Yes, I’m still here. I won’t make excuses or explanations for the absence but will hopefully be back and posting again …
This story inspired me to chime in, especially as we’re right in the middle of pre-draft-mania and the tournaments leading up to the College World Series. (Wish I could be in Chapel Hill this weekend for the super regional between host North Carolina and East Carolina … I could call it the Aunt Bowl in honor of my daughter, whose aunt on one side lives right outside of Chapel Hill and whose late aunt on the other was an esteemed professor at ECU before she passed away in 2006).
Anyway, the story linked is about a high school playoff game in Minnesota where both starting pitchers threw more than 200 pitches. Sounds impossible to fathom in this world of pitch counts where an outing of more than 100 pitches borders on abuse.
But it brought back memories of the first college post-season series I ever covered as a sportswriter, the first time I went on the road, the first time I felt a part of baseball writers’ press box camaraderie, and the week I realized yes, this is what I want to do.
The year was 1988. The place, Beehive Field in New Britain, Connecticut.
The event: The ECAC (East Coast Athletic Conference) tournament, the winner of which would move on to the Northeast Regional tournament, which would also be held at beautiful (not) Beehive.
I was there to cover the Fordham Rams, the MAAC champions.
Although the paper for which I was working covered Fordham regularly during both football and basketball season, it pretty much ignored all college baseball teams. But the Rams were really good, even with the loss of their 1987 ace Pete Harnisch, who had been a first-round pick by Baltimore in the previous year’s First Year Player Draft.
Perhaps their best player was a freshman outfielder named Ray Montgomery who had a school record 21-game hitting streak and earned Co-MAAC Player of the Year honors. He went on to play in the big leagues and is probably too busy this week to read this blog entry since he’s the Assistant Scouting Director for the Milwaukee Brewers (but I bet he’d remember the game). (Here he is with MLB Network star Matt Vasgersian at a Triple-A All-Star Game back when they were both up-and-coming future stars).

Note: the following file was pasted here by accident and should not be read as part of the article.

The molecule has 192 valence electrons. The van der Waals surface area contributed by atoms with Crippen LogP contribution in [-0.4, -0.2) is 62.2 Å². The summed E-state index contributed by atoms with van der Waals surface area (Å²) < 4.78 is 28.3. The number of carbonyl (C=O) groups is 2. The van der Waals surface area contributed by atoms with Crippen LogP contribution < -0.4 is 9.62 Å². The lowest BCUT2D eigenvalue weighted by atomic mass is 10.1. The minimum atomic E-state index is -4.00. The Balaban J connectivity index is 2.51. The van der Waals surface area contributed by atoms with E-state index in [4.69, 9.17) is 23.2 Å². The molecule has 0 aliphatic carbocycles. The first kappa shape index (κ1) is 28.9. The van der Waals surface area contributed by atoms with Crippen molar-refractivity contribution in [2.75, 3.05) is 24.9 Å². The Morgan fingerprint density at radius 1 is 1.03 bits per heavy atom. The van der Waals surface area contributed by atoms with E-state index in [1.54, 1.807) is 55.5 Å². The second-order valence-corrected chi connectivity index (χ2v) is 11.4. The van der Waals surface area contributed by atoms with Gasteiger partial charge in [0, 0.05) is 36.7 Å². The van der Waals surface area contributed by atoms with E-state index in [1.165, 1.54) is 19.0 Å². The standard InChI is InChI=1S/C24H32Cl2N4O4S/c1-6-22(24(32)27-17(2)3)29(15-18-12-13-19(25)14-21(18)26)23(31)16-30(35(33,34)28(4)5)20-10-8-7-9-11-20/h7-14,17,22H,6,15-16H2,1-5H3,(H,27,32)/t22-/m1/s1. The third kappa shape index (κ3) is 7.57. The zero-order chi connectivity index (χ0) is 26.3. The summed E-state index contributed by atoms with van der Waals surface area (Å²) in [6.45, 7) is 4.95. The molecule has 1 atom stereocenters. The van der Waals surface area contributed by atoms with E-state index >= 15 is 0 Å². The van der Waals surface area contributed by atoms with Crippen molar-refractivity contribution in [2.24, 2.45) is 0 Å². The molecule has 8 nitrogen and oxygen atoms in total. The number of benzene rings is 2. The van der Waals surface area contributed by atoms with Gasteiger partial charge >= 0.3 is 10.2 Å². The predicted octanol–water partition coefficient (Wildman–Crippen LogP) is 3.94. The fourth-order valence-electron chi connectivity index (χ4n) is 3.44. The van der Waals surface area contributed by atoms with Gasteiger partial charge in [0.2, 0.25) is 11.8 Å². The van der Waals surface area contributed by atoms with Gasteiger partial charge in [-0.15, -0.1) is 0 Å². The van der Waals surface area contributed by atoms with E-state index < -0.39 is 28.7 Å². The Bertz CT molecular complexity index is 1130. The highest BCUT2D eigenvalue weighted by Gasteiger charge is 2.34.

So since I wanted to be a baseball writer and was getting basically NO opportunity to do at that time at that job, and since Fordham really deserved someone covering them through the post-season, I volunteered to become their beat writer on my own time and my own dime. I guess the price was right because they let me do it.
Also in the tournament were Hartford, featuring slugging third baseman Jeff Bagwell (the scouting report on him was pitch him inside), Maine with a freshman outfield sensation named Mark Sweeney, LeMoyne (their ace was a kid named Peter Hoy who made it briefly to the big leagues), C.W. Post and Fairleigh Dickinson University, aka FDU and aka a big rival of Fordham.
I was all eager beaver reporter armed with my scorebook and about 82 pens (some things never change), assiduously writing down not just every play made but every pitch thrown.
It was the Rams’ second game of the tournament and their first against FDU where that habit almost caused carpal tunnel syndrome.
On paper, it was just your typical garden-variety 14-inning game (the Rams would go on to play a 19-inning game against Clemson in the first round of the Northeast Regionals later that week), which Fordham lost, 6-5 (they would come back to beat FDU the next day by the same score).
Neither team had lost yet in the double-elimination tournament so while the stakes were high, they weren’t THAT high.
Fairleigh Dickinson sent its ace to the mound, a sophomore right-hander named Mike Mongiello who was their conference’s Player of the Year that year. And he pitched like an ace for nine innings.
When he came out for the 10th inning, the reporters all glanced at each other in surprise.
When he came out for the 11th inning, I counted my record of all the pitches he’d thrown. I don’t remember the total at that point but it was really high.
In the 12th inning, the “official” pitch count for Mongiello, who was still in there, was relayed up to the press box from the FDU dugout and let’s just say it was significantly lower than the number indicated in my scorebook. And while I may have MISSED a few pitches, I certainly hadn’t ADDED 20.
Mongiello remained in the game for the 13th and 14th innings and finally came away with the complete-game win in an absolutely masterful and gutsy performance.
FDU’s official pitch count for him was 215 pitches. That is what I wrote in my story. My scorebook showed 250 pitches. That didn’t include warmups between innings and may have missed a few full-count foul balls.
Mongiello went on to be drafted in the seventh round of 1989 by the Chicago White Sox and enjoyed a seven-year Minor League career with them, getting as far as Triple-A and posting a 3.64 ERA.
Our paths crossed in the Minors a few years later and of course I had to go over and introduce myself and tell him that I had been there for that amazing game.
Apparently he must have told some of his teammates about it and no one believed him, or at least thought he was exaggerating. I was able to not only confirm the epic outing, but add that in fact his own telling of it with a pitch count of 215 wasn’t giving himself enough credit.
He obviously had no hard feelings about the workload either, because he spent some time later on at FDU as their assistant pitching coach. I’m guessing, though, that he never left one of his pitchers in to throw 250 pitches.